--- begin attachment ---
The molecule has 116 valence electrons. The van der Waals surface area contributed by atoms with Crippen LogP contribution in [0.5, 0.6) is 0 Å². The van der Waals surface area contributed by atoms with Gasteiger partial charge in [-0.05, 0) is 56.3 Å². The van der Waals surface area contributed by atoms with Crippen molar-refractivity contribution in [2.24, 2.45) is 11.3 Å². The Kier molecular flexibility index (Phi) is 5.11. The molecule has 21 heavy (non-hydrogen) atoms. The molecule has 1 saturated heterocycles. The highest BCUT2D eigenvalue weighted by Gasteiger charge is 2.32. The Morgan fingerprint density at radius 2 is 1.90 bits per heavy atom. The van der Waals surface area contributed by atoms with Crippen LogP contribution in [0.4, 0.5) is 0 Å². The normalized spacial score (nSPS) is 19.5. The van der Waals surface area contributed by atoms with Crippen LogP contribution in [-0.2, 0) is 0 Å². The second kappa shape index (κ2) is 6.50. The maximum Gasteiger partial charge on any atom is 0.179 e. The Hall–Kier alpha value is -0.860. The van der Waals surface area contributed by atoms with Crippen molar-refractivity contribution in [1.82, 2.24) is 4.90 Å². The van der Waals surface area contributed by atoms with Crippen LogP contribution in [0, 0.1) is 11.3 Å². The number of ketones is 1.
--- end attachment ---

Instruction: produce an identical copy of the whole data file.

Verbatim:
The molecule has 116 valence electrons. The van der Waals surface area contributed by atoms with Crippen LogP contribution in [0.5, 0.6) is 0 Å². The van der Waals surface area contributed by atoms with Gasteiger partial charge in [-0.05, 0) is 56.3 Å². The van der Waals surface area contributed by atoms with Crippen molar-refractivity contribution in [2.24, 2.45) is 11.3 Å². The Kier molecular flexibility index (Phi) is 5.11. The molecule has 21 heavy (non-hydrogen) atoms. The molecule has 1 saturated heterocycles. The highest BCUT2D eigenvalue weighted by Gasteiger charge is 2.32. The Morgan fingerprint density at radius 2 is 1.90 bits per heavy atom. The van der Waals surface area contributed by atoms with Crippen LogP contribution in [0.4, 0.5) is 0 Å². The normalized spacial score (nSPS) is 19.5. The van der Waals surface area contributed by atoms with Crippen LogP contribution in [-0.2, 0) is 0 Å². The second kappa shape index (κ2) is 6.50. The maximum Gasteiger partial charge on any atom is 0.179 e. The Hall–Kier alpha value is -0.860. The van der Waals surface area contributed by atoms with Crippen molar-refractivity contribution in [1.82, 2.24) is 4.90 Å². The van der Waals surface area contributed by atoms with Crippen LogP contribution in [0, 0.1) is 11.3 Å². The number of ketones is 1.